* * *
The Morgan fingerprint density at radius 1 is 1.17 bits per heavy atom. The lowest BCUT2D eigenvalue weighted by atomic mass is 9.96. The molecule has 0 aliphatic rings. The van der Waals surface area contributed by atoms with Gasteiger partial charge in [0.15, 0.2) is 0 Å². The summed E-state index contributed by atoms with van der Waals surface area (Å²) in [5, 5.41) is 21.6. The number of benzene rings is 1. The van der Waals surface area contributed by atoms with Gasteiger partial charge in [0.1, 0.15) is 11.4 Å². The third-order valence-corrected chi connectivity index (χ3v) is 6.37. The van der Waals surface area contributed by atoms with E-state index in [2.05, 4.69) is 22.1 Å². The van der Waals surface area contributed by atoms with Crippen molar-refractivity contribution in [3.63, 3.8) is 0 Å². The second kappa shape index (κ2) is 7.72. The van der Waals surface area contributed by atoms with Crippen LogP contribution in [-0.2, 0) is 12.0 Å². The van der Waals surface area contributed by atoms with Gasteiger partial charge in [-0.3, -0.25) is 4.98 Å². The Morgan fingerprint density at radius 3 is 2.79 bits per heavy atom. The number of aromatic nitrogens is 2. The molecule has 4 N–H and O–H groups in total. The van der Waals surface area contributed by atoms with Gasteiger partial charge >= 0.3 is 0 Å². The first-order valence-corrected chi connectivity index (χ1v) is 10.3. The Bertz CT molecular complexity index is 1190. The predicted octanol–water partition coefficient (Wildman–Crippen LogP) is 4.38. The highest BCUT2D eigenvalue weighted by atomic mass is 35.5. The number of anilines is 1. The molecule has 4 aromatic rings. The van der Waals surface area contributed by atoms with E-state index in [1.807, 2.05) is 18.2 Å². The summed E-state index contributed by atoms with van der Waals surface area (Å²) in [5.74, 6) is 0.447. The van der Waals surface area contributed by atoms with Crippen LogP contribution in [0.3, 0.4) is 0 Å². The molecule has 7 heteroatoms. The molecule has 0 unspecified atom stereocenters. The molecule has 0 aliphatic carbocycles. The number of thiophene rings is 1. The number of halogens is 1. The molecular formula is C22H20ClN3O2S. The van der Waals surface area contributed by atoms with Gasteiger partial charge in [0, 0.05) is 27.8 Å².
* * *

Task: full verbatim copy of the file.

The Morgan fingerprint density at radius 1 is 1.17 bits per heavy atom. The lowest BCUT2D eigenvalue weighted by atomic mass is 9.96. The molecule has 0 aliphatic rings. The van der Waals surface area contributed by atoms with Gasteiger partial charge in [0.15, 0.2) is 0 Å². The summed E-state index contributed by atoms with van der Waals surface area (Å²) in [5, 5.41) is 21.6. The number of benzene rings is 1. The van der Waals surface area contributed by atoms with Gasteiger partial charge in [0.1, 0.15) is 11.4 Å². The third-order valence-corrected chi connectivity index (χ3v) is 6.37. The van der Waals surface area contributed by atoms with E-state index in [2.05, 4.69) is 22.1 Å². The van der Waals surface area contributed by atoms with Crippen molar-refractivity contribution in [3.63, 3.8) is 0 Å². The second kappa shape index (κ2) is 7.72. The van der Waals surface area contributed by atoms with Crippen LogP contribution in [-0.2, 0) is 12.0 Å². The van der Waals surface area contributed by atoms with Gasteiger partial charge in [-0.3, -0.25) is 4.98 Å². The Morgan fingerprint density at radius 3 is 2.79 bits per heavy atom. The number of aromatic nitrogens is 2. The molecule has 4 N–H and O–H groups in total. The van der Waals surface area contributed by atoms with Gasteiger partial charge >= 0.3 is 0 Å². The first-order valence-corrected chi connectivity index (χ1v) is 10.3. The Bertz CT molecular complexity index is 1190. The predicted octanol–water partition coefficient (Wildman–Crippen LogP) is 4.38. The highest BCUT2D eigenvalue weighted by atomic mass is 35.5. The number of anilines is 1. The molecule has 4 aromatic rings. The van der Waals surface area contributed by atoms with E-state index in [1.807, 2.05) is 18.2 Å². The summed E-state index contributed by atoms with van der Waals surface area (Å²) in [5.74, 6) is 0.447. The van der Waals surface area contributed by atoms with Crippen LogP contribution in [0.3, 0.4) is 0 Å². The molecule has 7 heteroatoms. The molecule has 0 unspecified atom stereocenters. The molecule has 0 aliphatic carbocycles. The number of thiophene rings is 1. The number of halogens is 1. The molecular formula is C22H20ClN3O2S. The van der Waals surface area contributed by atoms with Gasteiger partial charge in [0, 0.05) is 27.8 Å².